Vincenzo Raimondi is Senior Lecturer in Languages Sciences at the Université de Technologie de Compiègne – Alliance Sorbonne Université (France). His recent works focus on the autopoietic approach of language, conversation and social interaction, and on the autopoietic theory of evolution.
Open peer commentary on the article “Social Autopoiesis?” by Hugo Urrestarazu. Upshot: Although accepting Urrestarazu’s view of how autopoietic dynamics can be sought in the domain of the non-living, we see no reason to trace the social to autonomy. Rather, we stress that social systems happen all the time: they arise as people coordinate while also using the peculiarities of human languaging.
Raimondi V. (2014) Social interaction, languaging and the operational conditions for the emergence of observing. Frontiers in Psychology 5: 899. https://cepa.info/7954
In order to adequately understand the foundations of human social interaction, we need to provide an explanation of our specific mode of living based on linguistic activity and the cultural practices with which it is interwoven. To this end, we need to make explicit the constitutive conditions for the emergence of the phenomena which relate to language and joint activity starting from their operational-relational matrix. The approach presented here challenges the inadequacy of mentalist models to explain the relation between language and interaction. Recent empirical studies concerning joint attention and language acquisition have led scholars such as Tomasello et al. (2005) to postulate the existence of a universal human “sociocognitive infrastructure” that drives joint social activities and is biologically inherited. This infrastructure would include the skill of precocious intention-reading, and is meant to explain human linguistic development and cultural learning. However, the cognitivist and functionalist assumptions on which this model relies have resulted in controversial hypotheses (i.e., intention-reading as the ontogenetic precursor of language) which take a contentious conception of mind and language for granted. By challenging this model, I will show that we should instead turn ourselves towards a constitutive explanation of language within a “bio-logical” understanding of interactivity. This is possible only by abandoning the cognitivist conception of organism and traditional views of language. An epistemological shift must therefore be proposed, based on embodied, enactive and distributed approaches, and on Maturana’s work in particular. The notions of languaging and observing that will be discussed in this article will allow for a bio-logically grounded, theoretically parsimonious alternative to mentalist and spectatorial approaches, and will guide us towards a wider understanding of our sociocultural mode of living.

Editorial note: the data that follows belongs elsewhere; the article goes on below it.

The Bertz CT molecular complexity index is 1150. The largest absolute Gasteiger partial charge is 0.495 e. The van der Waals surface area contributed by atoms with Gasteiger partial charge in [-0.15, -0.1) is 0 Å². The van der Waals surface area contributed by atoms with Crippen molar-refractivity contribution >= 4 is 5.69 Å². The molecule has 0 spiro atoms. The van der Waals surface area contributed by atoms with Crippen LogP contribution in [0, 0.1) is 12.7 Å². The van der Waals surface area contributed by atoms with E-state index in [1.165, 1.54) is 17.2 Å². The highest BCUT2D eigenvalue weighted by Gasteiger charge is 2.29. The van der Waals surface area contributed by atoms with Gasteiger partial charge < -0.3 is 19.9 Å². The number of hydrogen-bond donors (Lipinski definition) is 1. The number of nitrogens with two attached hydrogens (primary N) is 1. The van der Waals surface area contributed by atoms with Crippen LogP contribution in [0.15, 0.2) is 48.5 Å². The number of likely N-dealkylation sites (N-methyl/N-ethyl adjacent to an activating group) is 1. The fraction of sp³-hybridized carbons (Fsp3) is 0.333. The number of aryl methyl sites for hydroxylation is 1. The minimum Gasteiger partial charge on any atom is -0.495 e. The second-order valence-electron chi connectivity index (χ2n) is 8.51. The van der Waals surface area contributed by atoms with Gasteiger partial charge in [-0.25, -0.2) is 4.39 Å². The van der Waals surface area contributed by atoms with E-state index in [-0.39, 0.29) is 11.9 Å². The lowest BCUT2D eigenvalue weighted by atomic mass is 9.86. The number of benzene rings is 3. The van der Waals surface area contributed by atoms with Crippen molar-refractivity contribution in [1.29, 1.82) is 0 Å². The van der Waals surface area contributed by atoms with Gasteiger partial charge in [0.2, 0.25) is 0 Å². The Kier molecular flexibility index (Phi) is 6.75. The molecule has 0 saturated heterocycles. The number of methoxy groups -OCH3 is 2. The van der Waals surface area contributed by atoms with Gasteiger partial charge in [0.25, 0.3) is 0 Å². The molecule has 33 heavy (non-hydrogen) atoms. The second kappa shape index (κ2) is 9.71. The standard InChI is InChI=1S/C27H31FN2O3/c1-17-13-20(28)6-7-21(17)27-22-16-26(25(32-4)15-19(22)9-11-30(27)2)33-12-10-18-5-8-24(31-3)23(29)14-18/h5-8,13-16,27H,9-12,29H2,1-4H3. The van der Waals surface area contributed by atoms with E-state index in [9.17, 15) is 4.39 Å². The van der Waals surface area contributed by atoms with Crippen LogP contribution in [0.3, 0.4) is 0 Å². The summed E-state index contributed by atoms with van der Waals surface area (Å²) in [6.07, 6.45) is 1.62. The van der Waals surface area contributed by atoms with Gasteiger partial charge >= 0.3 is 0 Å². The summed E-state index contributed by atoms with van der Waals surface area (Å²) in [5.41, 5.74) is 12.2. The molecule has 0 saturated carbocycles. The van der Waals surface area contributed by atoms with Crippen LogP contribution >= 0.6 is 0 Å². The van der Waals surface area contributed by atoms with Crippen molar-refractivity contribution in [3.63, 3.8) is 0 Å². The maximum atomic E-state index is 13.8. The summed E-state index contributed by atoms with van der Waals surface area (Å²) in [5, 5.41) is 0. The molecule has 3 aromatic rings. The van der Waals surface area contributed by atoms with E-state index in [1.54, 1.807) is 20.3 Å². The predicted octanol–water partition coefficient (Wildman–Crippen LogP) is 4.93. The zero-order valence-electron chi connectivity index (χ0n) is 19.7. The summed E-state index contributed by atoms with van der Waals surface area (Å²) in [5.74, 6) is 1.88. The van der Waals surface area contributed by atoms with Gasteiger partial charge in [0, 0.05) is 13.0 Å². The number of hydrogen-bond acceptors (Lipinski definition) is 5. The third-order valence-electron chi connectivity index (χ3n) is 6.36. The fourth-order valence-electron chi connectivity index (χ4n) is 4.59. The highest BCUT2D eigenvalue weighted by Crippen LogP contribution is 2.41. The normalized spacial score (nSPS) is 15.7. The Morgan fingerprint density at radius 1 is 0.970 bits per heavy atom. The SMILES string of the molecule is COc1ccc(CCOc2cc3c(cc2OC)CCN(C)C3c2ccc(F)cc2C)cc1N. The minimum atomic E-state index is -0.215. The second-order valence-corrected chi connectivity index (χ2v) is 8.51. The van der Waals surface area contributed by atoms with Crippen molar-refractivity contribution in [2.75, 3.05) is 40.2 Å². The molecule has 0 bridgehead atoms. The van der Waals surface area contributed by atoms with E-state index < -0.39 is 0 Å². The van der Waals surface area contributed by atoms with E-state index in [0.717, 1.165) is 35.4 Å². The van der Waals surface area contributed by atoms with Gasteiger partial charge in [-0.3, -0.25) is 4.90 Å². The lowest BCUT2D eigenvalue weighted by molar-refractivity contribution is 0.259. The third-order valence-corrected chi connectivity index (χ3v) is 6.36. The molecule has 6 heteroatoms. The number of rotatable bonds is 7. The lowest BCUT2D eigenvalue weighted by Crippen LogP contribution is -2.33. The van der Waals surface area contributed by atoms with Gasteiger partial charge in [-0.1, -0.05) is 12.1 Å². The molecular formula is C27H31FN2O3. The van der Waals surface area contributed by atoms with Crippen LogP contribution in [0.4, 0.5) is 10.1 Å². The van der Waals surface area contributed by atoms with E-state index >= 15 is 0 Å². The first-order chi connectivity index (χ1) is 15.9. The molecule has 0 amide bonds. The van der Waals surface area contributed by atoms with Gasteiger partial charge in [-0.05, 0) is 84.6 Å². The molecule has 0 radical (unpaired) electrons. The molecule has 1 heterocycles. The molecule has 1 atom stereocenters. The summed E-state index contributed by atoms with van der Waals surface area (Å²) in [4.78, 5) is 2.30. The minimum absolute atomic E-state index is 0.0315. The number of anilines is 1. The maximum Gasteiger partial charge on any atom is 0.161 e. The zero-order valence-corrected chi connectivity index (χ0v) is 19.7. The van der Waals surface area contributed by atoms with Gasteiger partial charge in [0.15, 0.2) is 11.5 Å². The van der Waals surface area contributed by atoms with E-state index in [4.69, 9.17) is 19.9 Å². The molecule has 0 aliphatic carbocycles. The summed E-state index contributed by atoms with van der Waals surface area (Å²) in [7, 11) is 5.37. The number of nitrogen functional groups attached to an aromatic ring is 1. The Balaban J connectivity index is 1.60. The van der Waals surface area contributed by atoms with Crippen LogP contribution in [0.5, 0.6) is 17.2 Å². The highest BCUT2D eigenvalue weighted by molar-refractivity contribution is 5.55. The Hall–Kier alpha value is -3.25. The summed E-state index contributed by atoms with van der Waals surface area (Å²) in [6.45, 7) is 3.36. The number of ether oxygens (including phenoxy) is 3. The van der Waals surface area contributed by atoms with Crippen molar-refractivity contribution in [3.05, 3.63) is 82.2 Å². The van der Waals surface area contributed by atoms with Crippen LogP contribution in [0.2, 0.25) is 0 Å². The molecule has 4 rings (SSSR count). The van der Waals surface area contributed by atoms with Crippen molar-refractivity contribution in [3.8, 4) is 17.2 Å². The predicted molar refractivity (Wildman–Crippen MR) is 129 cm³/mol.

Raimondi V. (2017) Origines du langage et hominisation dans la perspective du languaging [The origins of language: Hominization and languaging]. Intellectica 68(2): 123–139. https://cepa.info/7346